The Spoken Word in Wales

Welsh Performance Poetry

Performance poetry can be defined as spoken word which is intended to appeal to a live audience. With a current slant towards the US style events of ‘Slam Poetry’, it is an art form which is adaptable and fluid. Enjoying a particularly popular time, performance poetry is  gaining acceptance in the mainstream open mic nights, previously reserved for musicians and singers.

Awards such as The John Tripp Award for Spoken Poetry offers prizes to Welsh performance poets help establish and maintain the art. Also poets such as Clare Potter, Mab Jones and Rhian Edwards whose vibrant performances keep it moving forward. It is a skill to perform well, with timing, self-confidence and stage presence which can be hard to craft. Many poets also memorise their work or even add music. You can find out about spoken words event and courses from Literature Wales here.

Of course, breakthrough mainstream poets such as Kate Tempest, George the Poet and John Cooper Clarke are gaining large media followings but performance poetry has been important in Wales for a lot longer than some might think.


History of Spoken Word in Wales

The earliest Welsh poetry is dated at 580 and was written by the poets Aneirin and Taliesin. It talks of battles and fighting between the Welsh and the English invaders. They were, along with their contemporaries, to become known as ‘The Early Poets’, Y Cynfeirdd .

Bloodshed was to be a common topic and often featured in later work too. Between 1100-1300 ‘The Poets of the Princes’, Beirdd y Tywysogion, would perform at the courts of the independent Welsh princes and speak of epic battles with the English. The Hendregadredd manuscript, with is now held at the National Library of Wales after being found in cupboard in 1910, anthologised much of the 12th and 13th century writing.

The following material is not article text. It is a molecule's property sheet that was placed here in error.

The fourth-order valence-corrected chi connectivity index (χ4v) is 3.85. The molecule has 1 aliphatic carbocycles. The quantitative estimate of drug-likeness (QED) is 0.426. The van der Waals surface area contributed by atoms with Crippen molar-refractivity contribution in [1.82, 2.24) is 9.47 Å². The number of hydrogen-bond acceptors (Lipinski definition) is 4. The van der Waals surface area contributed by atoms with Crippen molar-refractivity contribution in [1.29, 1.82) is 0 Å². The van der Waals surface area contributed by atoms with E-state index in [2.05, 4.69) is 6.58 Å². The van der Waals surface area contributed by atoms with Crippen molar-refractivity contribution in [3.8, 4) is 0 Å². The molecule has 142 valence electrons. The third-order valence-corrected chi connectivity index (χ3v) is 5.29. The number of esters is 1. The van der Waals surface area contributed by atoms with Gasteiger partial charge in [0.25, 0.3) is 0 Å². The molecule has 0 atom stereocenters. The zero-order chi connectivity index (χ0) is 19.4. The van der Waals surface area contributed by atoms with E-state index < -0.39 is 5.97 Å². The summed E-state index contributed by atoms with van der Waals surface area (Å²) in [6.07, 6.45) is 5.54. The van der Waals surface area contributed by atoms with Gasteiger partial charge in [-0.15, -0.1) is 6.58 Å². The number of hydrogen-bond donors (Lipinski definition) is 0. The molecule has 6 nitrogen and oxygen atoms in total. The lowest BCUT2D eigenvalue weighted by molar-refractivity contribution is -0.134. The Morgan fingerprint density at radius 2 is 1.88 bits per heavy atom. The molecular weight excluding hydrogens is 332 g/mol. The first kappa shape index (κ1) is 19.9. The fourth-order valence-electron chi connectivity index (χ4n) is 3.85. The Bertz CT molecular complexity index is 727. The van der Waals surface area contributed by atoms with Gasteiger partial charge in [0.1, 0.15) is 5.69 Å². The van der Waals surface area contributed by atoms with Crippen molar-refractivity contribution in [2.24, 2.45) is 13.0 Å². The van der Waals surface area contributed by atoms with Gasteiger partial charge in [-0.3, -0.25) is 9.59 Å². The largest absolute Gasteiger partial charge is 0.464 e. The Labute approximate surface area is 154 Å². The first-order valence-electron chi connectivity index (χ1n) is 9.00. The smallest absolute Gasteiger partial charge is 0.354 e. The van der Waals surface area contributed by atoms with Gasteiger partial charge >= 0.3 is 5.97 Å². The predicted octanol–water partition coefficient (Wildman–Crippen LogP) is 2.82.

From 1300-1500, after the defeat by the hands of the English, working poets became ‘Poets of Nobility’, Cywyddwyr, and switched their themes from religion and war to nature or romance. Performances for the Norman Lords under English rule would be personally written to include the history of the Lord’s family, his ancestors, and his generosity, often to the accompaniment of a harp. These performers were often members of the Guild of Poets which required an apprenticeship of nine years and had its own rule book, as well as recommend payments for poets.

However, poets did exist outside of the employment of the houses and other themes were taken up, such as politics and a ‘man of destiny’ who would apparently arrive to free them from their oppressors. The craft has survived through the moment of turmoil, unrest and war, not to mention the introduction of the printing press, to be represented at spoken word events, including the Eisteddofd, in Wales today.

If you host or know of a spoken word event, please let us know about it in the comment box below. Or you can tweet it to us at @welshwriterstrust


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